• In some countries, the dried shell of the fruit is used to make bowls and fruit containers, decorated with paintings or carvings.
• Used in making maracas or musical rattle..
• In Brazil, the fibrous lining of the fruit is sometimes used as a substitute for cigarette paper.
• A favorite perch for orchids.
• Phytochemicals / Fruits: Previous studies have yielded naphthoquinones and iridoid glucosides. The fruits yielded 15 new compounds, 3 iridoid glucosides, five iridoids, 3 2,4-pentanediol glycosides, along with known compounds.
• Iridoids and Iridoid Glucosides / Fruits: Study fruit constituents yielded 16 iridoids and iridoid glucosides. Eight compounds were new, named crescentins I-V and crescentosides A, B, and C. Another eight known compounds were identified as ajugol, 6-O-p-hydroxybenzoylajugol, aucubin, 6-O-p- hydroxybenzoyl-6-epiaucubin, agnuside, ningpogenin, 5,7-bisdeoxycynanchoside and a degradation product of glutinoside.
• Nutritive and Anti-Nutritive Composition of Calabash Fruit: Pulp was found to have high mineral concentrations; sodium, highest; calcium, lowest, with high values of thiamine and found to be free from HCN toxicity and suggests useful contributions to human health and nutrition.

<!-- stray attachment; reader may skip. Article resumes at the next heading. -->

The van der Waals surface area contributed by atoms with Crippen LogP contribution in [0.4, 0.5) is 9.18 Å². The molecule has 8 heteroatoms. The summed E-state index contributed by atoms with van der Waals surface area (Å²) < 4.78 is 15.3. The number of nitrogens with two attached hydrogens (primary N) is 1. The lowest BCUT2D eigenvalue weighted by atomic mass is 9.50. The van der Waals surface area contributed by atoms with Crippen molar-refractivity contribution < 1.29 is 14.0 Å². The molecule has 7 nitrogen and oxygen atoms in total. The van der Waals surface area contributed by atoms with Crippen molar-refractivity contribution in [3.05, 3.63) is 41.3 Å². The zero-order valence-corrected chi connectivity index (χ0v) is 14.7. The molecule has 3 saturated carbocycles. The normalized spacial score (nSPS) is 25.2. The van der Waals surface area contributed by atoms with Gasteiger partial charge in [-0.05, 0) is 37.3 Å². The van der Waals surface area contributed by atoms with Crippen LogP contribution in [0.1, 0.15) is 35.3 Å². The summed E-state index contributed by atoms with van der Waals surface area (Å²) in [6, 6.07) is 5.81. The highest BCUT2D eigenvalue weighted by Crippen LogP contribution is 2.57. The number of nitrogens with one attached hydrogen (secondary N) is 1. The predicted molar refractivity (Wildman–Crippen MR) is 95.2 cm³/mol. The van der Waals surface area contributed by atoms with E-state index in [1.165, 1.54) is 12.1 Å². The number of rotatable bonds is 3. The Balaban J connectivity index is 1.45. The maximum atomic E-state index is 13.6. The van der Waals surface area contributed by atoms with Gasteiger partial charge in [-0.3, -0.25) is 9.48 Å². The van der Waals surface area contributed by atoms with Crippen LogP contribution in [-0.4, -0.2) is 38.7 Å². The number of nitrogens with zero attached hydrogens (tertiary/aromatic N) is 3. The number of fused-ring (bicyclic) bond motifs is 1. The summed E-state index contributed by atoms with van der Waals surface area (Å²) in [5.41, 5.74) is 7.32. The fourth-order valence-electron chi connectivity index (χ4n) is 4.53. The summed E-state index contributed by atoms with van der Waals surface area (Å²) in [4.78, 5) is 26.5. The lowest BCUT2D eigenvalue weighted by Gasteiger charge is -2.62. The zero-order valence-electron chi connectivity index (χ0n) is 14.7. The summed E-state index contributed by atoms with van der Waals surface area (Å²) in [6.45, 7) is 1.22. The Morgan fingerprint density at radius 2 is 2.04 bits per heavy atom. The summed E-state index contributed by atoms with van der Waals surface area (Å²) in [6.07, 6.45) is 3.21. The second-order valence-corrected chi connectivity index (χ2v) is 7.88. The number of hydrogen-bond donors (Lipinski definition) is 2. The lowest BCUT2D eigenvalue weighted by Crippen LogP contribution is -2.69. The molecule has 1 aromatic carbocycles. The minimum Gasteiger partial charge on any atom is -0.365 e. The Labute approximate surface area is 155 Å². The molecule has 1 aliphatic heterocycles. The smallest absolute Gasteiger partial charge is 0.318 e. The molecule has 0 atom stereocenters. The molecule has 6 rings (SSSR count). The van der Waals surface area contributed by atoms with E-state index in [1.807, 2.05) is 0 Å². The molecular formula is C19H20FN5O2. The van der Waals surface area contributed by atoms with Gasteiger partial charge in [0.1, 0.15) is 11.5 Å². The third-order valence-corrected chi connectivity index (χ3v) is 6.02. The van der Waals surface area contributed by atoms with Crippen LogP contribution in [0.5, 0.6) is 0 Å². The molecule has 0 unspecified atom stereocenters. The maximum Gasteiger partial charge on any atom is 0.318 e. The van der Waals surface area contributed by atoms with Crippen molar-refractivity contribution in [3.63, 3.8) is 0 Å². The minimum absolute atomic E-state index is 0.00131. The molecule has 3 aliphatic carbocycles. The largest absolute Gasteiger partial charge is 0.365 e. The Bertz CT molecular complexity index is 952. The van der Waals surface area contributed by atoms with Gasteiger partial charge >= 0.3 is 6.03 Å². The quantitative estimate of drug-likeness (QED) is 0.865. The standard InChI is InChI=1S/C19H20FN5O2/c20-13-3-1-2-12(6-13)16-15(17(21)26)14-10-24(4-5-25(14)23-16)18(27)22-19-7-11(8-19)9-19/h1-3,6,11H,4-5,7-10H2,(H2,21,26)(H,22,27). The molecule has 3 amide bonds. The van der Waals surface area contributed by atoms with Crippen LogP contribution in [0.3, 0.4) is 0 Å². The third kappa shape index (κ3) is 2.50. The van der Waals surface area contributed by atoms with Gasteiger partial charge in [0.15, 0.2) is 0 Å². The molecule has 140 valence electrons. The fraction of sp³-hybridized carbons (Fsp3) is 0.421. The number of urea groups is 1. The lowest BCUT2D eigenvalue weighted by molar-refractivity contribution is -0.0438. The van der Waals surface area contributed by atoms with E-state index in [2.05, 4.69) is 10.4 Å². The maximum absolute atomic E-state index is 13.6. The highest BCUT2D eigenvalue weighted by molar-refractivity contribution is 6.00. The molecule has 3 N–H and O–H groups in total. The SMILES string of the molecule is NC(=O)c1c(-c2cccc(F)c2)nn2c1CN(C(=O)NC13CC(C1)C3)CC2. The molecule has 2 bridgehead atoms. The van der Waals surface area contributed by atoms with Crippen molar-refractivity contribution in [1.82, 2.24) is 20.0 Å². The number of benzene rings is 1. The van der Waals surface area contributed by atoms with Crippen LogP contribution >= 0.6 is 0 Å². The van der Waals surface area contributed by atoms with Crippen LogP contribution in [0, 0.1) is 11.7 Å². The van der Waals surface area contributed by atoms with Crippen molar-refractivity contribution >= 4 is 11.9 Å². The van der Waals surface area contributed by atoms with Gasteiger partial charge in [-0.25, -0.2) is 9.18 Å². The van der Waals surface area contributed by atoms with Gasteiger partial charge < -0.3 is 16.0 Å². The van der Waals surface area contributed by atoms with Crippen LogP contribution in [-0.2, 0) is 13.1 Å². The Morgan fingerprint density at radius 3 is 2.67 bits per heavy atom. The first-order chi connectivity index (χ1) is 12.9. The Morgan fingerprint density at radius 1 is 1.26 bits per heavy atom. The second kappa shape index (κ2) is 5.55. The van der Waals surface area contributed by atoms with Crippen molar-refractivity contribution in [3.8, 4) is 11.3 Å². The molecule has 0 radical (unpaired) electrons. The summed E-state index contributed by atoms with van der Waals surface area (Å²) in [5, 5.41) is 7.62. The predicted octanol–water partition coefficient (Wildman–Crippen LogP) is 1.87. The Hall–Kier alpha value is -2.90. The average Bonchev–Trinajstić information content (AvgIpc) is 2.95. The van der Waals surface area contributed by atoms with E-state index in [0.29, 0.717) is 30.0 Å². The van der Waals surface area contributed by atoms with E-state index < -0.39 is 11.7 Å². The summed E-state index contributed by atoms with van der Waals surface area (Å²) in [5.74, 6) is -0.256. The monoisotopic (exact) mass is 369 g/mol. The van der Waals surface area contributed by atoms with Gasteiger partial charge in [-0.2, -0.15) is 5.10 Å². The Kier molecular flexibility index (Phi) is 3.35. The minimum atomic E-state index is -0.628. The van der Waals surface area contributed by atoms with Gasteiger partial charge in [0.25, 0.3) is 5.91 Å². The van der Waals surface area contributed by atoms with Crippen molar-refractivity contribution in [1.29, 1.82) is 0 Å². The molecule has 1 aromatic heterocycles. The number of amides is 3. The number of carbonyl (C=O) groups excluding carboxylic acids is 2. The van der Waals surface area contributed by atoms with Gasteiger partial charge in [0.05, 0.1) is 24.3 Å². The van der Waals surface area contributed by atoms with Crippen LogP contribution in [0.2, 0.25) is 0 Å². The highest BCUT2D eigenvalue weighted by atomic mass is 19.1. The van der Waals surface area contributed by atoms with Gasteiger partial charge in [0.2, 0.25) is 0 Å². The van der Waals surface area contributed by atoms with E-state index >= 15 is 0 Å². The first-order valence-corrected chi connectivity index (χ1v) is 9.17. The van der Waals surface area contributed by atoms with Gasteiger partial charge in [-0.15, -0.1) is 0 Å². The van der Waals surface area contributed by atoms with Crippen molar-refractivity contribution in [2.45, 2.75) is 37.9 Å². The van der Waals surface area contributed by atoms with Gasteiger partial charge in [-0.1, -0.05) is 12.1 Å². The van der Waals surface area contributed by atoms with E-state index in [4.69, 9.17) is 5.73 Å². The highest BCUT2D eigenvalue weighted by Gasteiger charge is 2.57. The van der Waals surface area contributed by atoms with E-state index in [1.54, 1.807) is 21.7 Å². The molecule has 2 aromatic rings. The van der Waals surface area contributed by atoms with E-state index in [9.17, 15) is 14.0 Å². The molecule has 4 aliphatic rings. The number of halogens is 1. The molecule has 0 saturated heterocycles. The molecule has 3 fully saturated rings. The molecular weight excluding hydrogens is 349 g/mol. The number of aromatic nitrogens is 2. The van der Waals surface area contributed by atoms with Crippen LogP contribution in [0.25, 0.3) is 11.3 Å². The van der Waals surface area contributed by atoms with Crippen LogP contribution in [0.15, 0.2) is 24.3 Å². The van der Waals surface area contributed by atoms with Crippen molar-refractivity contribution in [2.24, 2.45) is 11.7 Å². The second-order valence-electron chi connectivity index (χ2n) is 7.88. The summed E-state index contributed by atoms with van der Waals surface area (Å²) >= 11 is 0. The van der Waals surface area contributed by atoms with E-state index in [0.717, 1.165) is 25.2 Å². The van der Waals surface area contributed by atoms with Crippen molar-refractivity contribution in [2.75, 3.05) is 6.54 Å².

• Bioactive Furanonaphthoquinones : Study isolated new and known bioactive compounds showing selective activity toward DNA-repair-deficient yeast mutants.
• Antibacterial: In a study of extracts against E. coli and S. aureus, Crescentia cujete showed activity against S. aureus.
• Antibacterial: Among several solvents used, only the ethanol extracts showed significant antimicrobial activity against Shigella dysenteriae, Bacillus cereus, B. subtilis, B. megaterium and Staphylococcus aureus.
• Snake Venom Neutralizing Effect: In a study of t5 plant extracts used by traditional healers in Colombia for snakebites, 31 had moderate to high neutralizing ability against the hemorrhagic effect of Bothrops atrox venom. C cujete (unripe fruits) was one of 19 that showed moderate neutralization.